Twenty prides together in comradery and resistance
On the 29th of June 2002, we – transgender, intersex, non-binary, gender non-conforming, asexual, pansexual, bisexual and queer people, gays and lesbians – came out against prejudice with our heads held high, fully aware of our human dignity and civil rights. On that day, which marked the first Croatian Pride March, we came out of silence once and for all and ceased to be invisible. From that day on, we have refused to be punching bags and laughing stocks!
Since 2002, united in comradery and solidarity, we have resisted heterosexism, patriarchy, political and day-to-day fascism, violence, hatred and discrimination. For two decades, we have been fighting for a just society of acceptance and equality before the law for all sexual and gender identities, and all forms of family and community.
Our twenty Prides have expanded the spaces of freedom for the LGBTIQ community. But they have done much more than that. Our twenty Prides have made our city and our Republic a better, more democratic and happier place to live for all citizens. By expanding the spaces of our freedom, we have made the entire society more free.
And while the LGBTIQ community has become a strong, responsible and a self-aware part of our country, our struggles are not over. Our Constitution and laws still do not recognize us fully and justly. Our streets and city squares are still not free from hatred. Even today, we are preyed on by brutes and bullies who stand on our necks while struggling to regain their lost power. Their hordes crawl along the margins of parliaments, social media and in the shadows of city parks. But this is no longer a world left to their mercy, and that it will never again be.
Today, fifth column transphobic demagogues and buffoons emerge from our own circles. But these are not their twenty years and none of them will ever see our community renounce our non-binary and trans siblings.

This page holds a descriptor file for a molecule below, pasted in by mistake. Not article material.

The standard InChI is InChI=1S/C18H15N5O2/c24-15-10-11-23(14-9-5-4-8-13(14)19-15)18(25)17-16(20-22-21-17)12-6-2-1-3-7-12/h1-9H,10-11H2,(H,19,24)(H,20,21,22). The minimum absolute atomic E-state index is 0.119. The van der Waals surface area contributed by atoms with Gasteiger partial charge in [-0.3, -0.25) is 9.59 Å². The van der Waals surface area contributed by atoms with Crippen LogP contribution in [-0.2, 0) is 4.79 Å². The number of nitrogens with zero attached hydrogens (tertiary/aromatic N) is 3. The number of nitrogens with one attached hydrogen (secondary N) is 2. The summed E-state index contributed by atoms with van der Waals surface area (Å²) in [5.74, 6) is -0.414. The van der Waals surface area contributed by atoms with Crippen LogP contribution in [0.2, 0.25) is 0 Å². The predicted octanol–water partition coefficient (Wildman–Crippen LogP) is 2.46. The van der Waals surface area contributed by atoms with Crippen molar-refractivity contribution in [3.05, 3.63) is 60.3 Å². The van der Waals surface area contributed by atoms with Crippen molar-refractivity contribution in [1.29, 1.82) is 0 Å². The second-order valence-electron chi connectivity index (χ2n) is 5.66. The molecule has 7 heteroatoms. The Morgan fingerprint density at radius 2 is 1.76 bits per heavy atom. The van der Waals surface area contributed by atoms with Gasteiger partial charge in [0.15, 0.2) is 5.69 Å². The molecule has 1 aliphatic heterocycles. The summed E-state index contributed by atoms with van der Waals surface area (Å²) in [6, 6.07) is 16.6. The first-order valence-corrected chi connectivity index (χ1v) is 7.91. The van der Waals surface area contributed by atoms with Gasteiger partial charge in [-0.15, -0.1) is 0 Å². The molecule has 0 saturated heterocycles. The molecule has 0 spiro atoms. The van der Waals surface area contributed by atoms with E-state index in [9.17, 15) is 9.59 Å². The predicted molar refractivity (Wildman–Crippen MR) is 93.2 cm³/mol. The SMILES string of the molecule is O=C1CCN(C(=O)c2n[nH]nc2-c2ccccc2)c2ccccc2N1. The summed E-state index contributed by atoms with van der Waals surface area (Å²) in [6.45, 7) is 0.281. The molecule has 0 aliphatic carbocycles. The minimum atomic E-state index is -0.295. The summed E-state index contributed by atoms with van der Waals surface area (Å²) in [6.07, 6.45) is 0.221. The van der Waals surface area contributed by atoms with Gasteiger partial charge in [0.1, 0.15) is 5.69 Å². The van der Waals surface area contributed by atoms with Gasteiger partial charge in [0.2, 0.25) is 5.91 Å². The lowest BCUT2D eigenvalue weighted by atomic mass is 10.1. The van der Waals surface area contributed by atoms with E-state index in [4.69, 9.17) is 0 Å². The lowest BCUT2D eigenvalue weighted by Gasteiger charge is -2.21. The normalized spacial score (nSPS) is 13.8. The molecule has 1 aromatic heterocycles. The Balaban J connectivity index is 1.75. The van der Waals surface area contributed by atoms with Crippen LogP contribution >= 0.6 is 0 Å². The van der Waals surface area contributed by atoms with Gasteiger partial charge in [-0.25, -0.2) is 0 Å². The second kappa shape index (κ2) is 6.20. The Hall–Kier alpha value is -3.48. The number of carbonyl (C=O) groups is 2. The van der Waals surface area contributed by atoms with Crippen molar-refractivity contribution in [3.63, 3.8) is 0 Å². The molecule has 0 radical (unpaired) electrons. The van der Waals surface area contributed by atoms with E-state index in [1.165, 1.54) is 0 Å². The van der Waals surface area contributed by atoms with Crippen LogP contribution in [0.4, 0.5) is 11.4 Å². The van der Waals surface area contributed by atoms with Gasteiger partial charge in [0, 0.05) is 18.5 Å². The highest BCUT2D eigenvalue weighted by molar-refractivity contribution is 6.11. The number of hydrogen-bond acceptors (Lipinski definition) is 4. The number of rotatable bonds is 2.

These are twenty years of the LGBTIQ community that, united by the power of comradery and solidarity, fought for the freedoms and rights we enjoy today. For the right to public visibility and the participation in political, cultural and social life; for the right to freedom of assembly free from threats and violence; for the prohibition of discrimination based on sexual orientation, gender identity and gender expression; for punishing hate crimes; for gender marker change and the right to live in one’s own gender identity; for life partnership, for family life, for co-parent adoption and the right to foster care. These are our twenty Prides!
We are proud of all our allies: health workers, lawyers, advocates, politicians, academics, all those who, in the past twenty years, have made us feel welcome in the spaces we dreaded because they were once in service of our persecution and punishment. We are proud of all those who stood by us when we were insulted and physically attacked. We are proud of all those who fought our legal battles before arrogant institutions. We are proud of all those who provided us with suitable health care devoid of superstitious moralizing. And we are proud of all those who fought fundamentalist charlatanism in schools and universities.
We are proud of our fellow workers who have watched our backs when we were threatened by homophobia and transphobia in the workplace. We are proud of those members of our families who have ignored outside pressure in hard times, and who have shown that the only true family value is unconditional acceptance.
Most of all, we are proud of ourselves, our entire community, all the queer people of this country. Not only because we have ensured the continuity of the Pride March despite numerous obstacles, but also because we live with our heads held high, bravely, in solidarity, unreservedly. We are proud of our youth who live their queer lives honestly and openly; of all our filmmakers, writers, all our designers, dancers, all our creatives who produce subversive and engaged queer art; of all our journalists who approach queer issues empathetically and informedly; of all our LGBTIQ workers who provide health and food, knowledge and progress, help of all kinds, and care without which this society, were it not for us, would be less courageous, less beautiful and less ethical.
And so, when they ask us how much longer we intend to march, we answer: we will march forever.